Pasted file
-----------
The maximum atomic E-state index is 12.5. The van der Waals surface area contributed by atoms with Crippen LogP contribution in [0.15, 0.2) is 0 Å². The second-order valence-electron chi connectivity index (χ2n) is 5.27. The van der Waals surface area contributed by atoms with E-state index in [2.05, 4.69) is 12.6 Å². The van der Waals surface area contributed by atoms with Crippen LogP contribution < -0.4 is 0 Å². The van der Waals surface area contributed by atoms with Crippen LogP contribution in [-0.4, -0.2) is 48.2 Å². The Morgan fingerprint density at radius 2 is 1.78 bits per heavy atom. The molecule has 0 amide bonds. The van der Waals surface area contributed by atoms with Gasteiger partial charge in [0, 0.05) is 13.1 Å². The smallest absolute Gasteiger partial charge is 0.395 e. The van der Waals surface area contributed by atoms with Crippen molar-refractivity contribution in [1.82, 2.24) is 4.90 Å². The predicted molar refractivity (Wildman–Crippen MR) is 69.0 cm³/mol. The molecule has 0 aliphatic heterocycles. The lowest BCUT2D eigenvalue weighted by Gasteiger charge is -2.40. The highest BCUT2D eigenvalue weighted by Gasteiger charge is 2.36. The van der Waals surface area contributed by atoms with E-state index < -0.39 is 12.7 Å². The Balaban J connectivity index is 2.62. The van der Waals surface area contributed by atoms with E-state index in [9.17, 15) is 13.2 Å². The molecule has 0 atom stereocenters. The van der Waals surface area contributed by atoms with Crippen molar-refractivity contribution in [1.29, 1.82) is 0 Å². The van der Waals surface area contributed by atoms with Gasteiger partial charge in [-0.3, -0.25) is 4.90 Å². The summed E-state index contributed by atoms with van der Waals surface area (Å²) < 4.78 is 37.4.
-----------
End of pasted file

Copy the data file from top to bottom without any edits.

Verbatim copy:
The maximum atomic E-state index is 12.5. The van der Waals surface area contributed by atoms with Crippen LogP contribution in [0.15, 0.2) is 0 Å². The second-order valence-electron chi connectivity index (χ2n) is 5.27. The van der Waals surface area contributed by atoms with E-state index in [2.05, 4.69) is 12.6 Å². The van der Waals surface area contributed by atoms with Crippen LogP contribution < -0.4 is 0 Å². The van der Waals surface area contributed by atoms with Crippen LogP contribution in [-0.4, -0.2) is 48.2 Å². The Morgan fingerprint density at radius 2 is 1.78 bits per heavy atom. The molecule has 0 amide bonds. The van der Waals surface area contributed by atoms with Gasteiger partial charge in [0, 0.05) is 13.1 Å². The smallest absolute Gasteiger partial charge is 0.395 e. The van der Waals surface area contributed by atoms with Crippen molar-refractivity contribution in [1.82, 2.24) is 4.90 Å². The predicted molar refractivity (Wildman–Crippen MR) is 69.0 cm³/mol. The molecule has 0 aliphatic heterocycles. The lowest BCUT2D eigenvalue weighted by Gasteiger charge is -2.40. The highest BCUT2D eigenvalue weighted by Gasteiger charge is 2.36. The van der Waals surface area contributed by atoms with E-state index < -0.39 is 12.7 Å². The Balaban J connectivity index is 2.62. The van der Waals surface area contributed by atoms with E-state index in [9.17, 15) is 13.2 Å². The molecule has 0 atom stereocenters. The van der Waals surface area contributed by atoms with Crippen molar-refractivity contribution in [1.29, 1.82) is 0 Å². The van der Waals surface area contributed by atoms with Gasteiger partial charge in [-0.3, -0.25) is 4.90 Å². The summed E-state index contributed by atoms with van der Waals surface area (Å²) < 4.78 is 37.4.